President Donald Trump has made infrastructure spending a focus of his first term, promising $1 trillion in new investments. However, unless he works quickly to name new commissioners to the Federal Energy Regulatory Commission, the promised upgrades to pipelines and the electric grid may stall before they even begin. After the resignation of the FERC chairman in January, the president has three FERC appointments to make, and a minimum of one seat must be filled before the commission can have an official meeting, let alone approve an infrastructure project.

In late January, former FERC Chairman Norman Bay announced his resignation. Bay’s resignation was expected and came the same day that Trump appointed Commissioner Cheryl LaFleur to lead the agency. Bay’s resignation letter praised FERC as “one of the best agencies in government” with “strong leadership and engaged staff.” Since Bay’s resignation, however, this leadership has been lacking. Out of the five seats on the commission, only two are filled.

FERC’s monthly agenda meeting was cancelled in February due to the lack of a quorum. At the same time, it delegated authority to FERC staff to accept and suspend rate filings, take action on waiver requests, and accept uncontested settlements. Since then, the commission has not officially met.

Although not well known outside of specific policy circles, FERC plays an essential role in energy infrastructure development. The commission regulates the interstate transmission of electricity, natural gas, and oil and is responsible for approving the siting of interstate natural gas pipeline and terminals, as well as the siting of some electric transmission projects. Members of the commission are appointed by the president and confirmed by the Senate.

The empty seats on the commission worry developers and energy companies, who fear that the already-lengthy permitting process could take even longer. Already, industry groups are saying that FERC appointments could potentially delay about $15 billion in infrastructure projects this summer.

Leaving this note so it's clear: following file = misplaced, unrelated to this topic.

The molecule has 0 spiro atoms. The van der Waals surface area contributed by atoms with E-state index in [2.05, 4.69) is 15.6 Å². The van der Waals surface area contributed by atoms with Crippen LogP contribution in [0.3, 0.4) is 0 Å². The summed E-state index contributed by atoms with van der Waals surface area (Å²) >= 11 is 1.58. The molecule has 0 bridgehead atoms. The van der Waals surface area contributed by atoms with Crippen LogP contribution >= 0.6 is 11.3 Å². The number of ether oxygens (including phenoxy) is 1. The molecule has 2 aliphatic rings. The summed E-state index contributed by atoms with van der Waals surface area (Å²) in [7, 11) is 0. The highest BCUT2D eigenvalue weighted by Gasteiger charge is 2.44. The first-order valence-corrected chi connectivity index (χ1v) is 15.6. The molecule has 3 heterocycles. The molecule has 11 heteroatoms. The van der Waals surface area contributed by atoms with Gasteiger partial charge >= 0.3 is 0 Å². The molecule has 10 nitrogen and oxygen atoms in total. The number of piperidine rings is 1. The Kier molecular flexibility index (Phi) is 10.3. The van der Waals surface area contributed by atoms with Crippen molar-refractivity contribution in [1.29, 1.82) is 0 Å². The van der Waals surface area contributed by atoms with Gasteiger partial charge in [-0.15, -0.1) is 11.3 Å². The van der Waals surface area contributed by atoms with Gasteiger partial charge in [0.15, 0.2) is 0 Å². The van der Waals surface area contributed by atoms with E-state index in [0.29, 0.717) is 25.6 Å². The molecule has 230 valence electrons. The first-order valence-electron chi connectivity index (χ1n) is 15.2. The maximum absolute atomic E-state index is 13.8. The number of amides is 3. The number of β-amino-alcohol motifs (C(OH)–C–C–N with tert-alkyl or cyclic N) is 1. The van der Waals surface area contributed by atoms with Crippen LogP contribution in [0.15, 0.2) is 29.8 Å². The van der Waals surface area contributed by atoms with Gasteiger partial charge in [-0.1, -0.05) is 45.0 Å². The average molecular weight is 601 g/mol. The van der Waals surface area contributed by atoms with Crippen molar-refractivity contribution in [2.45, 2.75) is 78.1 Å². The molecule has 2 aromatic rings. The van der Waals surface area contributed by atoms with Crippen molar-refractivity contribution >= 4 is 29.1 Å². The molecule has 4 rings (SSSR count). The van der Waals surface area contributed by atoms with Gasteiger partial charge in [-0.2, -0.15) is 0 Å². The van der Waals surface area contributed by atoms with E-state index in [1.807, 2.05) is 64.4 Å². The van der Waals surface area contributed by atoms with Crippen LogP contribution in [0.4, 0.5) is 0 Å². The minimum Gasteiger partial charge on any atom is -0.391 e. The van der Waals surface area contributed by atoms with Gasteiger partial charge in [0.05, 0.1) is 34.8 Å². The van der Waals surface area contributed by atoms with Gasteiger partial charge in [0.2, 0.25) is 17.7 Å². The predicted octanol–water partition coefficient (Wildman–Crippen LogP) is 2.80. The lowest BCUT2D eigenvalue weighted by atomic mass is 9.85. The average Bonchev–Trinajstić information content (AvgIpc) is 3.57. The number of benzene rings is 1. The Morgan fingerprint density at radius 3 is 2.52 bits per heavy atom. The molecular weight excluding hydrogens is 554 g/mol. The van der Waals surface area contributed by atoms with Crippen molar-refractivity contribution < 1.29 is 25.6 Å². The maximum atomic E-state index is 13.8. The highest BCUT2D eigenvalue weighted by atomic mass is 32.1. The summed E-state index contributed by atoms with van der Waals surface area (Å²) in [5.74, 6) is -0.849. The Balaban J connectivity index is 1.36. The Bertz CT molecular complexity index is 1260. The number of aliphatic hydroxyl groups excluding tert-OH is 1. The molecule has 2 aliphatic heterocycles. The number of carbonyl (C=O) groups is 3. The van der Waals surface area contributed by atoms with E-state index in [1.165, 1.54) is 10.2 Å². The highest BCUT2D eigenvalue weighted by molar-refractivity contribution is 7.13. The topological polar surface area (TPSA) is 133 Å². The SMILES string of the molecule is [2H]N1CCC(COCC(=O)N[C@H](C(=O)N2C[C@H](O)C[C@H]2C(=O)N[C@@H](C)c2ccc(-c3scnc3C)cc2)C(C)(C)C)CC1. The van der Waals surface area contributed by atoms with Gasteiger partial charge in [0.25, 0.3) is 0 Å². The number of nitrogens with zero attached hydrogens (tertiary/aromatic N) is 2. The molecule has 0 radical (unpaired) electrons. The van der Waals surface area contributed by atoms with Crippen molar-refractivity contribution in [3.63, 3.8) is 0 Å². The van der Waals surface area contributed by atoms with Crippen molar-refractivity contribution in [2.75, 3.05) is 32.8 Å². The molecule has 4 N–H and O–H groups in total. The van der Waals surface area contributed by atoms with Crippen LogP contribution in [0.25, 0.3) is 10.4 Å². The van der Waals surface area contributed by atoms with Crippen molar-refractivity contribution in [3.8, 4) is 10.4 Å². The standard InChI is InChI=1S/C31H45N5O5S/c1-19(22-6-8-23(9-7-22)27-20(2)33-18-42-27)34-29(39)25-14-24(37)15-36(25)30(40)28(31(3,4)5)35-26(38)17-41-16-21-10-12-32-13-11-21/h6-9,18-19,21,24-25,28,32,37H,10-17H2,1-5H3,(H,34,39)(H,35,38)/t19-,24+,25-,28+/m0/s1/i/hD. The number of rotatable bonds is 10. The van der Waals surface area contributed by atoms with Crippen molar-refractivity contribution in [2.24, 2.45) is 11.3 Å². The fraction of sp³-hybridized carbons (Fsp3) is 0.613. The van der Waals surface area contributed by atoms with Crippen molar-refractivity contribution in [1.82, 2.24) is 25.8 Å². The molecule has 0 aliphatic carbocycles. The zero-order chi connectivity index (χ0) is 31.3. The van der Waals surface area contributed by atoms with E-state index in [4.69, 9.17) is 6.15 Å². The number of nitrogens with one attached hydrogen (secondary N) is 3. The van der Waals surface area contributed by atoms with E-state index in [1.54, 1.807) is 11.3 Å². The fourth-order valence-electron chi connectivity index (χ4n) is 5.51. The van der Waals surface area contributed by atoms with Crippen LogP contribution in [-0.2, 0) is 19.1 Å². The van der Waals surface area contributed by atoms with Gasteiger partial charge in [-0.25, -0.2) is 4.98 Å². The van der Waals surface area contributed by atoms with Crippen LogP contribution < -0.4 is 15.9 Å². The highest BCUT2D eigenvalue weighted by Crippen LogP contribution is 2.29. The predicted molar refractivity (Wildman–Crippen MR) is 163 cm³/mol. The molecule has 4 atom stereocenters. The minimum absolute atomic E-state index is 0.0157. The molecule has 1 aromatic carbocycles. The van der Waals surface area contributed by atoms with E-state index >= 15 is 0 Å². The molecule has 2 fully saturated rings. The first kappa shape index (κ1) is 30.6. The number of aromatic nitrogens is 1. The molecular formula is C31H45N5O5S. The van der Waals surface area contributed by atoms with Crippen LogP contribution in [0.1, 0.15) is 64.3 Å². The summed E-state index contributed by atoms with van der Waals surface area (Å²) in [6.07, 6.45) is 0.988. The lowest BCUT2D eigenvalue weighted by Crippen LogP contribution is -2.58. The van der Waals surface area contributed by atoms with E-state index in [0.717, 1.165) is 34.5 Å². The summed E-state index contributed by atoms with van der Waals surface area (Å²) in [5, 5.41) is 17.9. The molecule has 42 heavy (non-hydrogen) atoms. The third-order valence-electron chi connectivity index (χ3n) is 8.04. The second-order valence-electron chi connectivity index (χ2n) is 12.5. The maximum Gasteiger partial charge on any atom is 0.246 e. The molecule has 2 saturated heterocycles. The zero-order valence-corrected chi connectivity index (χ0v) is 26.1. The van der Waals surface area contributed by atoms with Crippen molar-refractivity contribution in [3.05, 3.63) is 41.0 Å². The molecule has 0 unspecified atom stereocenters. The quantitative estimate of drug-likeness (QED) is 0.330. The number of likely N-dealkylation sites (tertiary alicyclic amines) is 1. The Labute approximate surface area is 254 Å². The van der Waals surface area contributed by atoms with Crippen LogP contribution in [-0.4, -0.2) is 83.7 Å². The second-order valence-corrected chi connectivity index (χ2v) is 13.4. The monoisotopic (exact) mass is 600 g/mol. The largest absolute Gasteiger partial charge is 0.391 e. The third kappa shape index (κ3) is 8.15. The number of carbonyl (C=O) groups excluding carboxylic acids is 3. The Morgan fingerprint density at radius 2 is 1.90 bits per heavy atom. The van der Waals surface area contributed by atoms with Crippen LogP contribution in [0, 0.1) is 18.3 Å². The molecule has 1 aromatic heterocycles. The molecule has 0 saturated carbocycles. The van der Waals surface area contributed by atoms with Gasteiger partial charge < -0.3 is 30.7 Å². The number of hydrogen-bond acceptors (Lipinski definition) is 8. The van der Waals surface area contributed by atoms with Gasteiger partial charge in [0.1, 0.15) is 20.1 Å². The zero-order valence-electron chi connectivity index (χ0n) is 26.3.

One such project is the PennEast pipeline, a 120-mile-long natural gas line in eastern Pennsylvania, which is waiting on final FERC approval before hopefully starting construction this summer. However, as FERC appointments remain in limbo, the likelihood of construction starting on time is dwindling.

“I think it’s virtually impossible for FERC to approve the certificate before July,” said Carolyn Elefant, an energy attorney who formally worked for FERC, to The Morning Call.

The PennEast problem is just the latest sign of an issue that began shortly after the inauguration and which will continue until the necessary appointments and confirmations are made.

“The most significant barrier to building this infrastructure is often the permitting and approval process,” wrote INGAA president Donald Santa in a letter to Trump in January. “We must have a functioning FERC to move forward with building this critical energy infrastructure.”

The delay is stranger since several names have been floated for the open spots. Keven McIntyre, head of the energy consulting practice wing of Jones Day, is one. So is Robert Powelson, the new president of the National Association of Regulatory Utility Commissioners. The final name is Neil Chatterjee, energy policy staffer for Senate Majority Leader Mitch McConnell, R-Ky.

Since these names surfaced in late March, little action has been taken on formal appointment. The administration has said little on FERC appointments, much to the frustration of industry players.

Thankfully, some in the Senate, particularly Sen. Lisa Murkowski, R-Alaska, are pushing for the speedy confirmation of FERC appointments.

“After next week, FERC will need a full complement of commissioners as soon as possible so that it can tackle the important work on its busy docket,” Murkowski said in a statement in January. “The Senate’s challenge will be to promptly consider, without undue delay, FERC nominations once they are received.”

Now, four months later, the seats are still open.

Adding to the pressure, Commissioner Colette Honorable’s term is set to expire in June. Honorable is, at present, the only other sitting member of FERC. The other two FERC seats have been sitting empty since last fall, when commissioners, Philip Moeller and Tony Clark, left the agency for the private sector. Although FERC is not generally a partisan board, the sitting president may fill up to three seats with members of his own political party.

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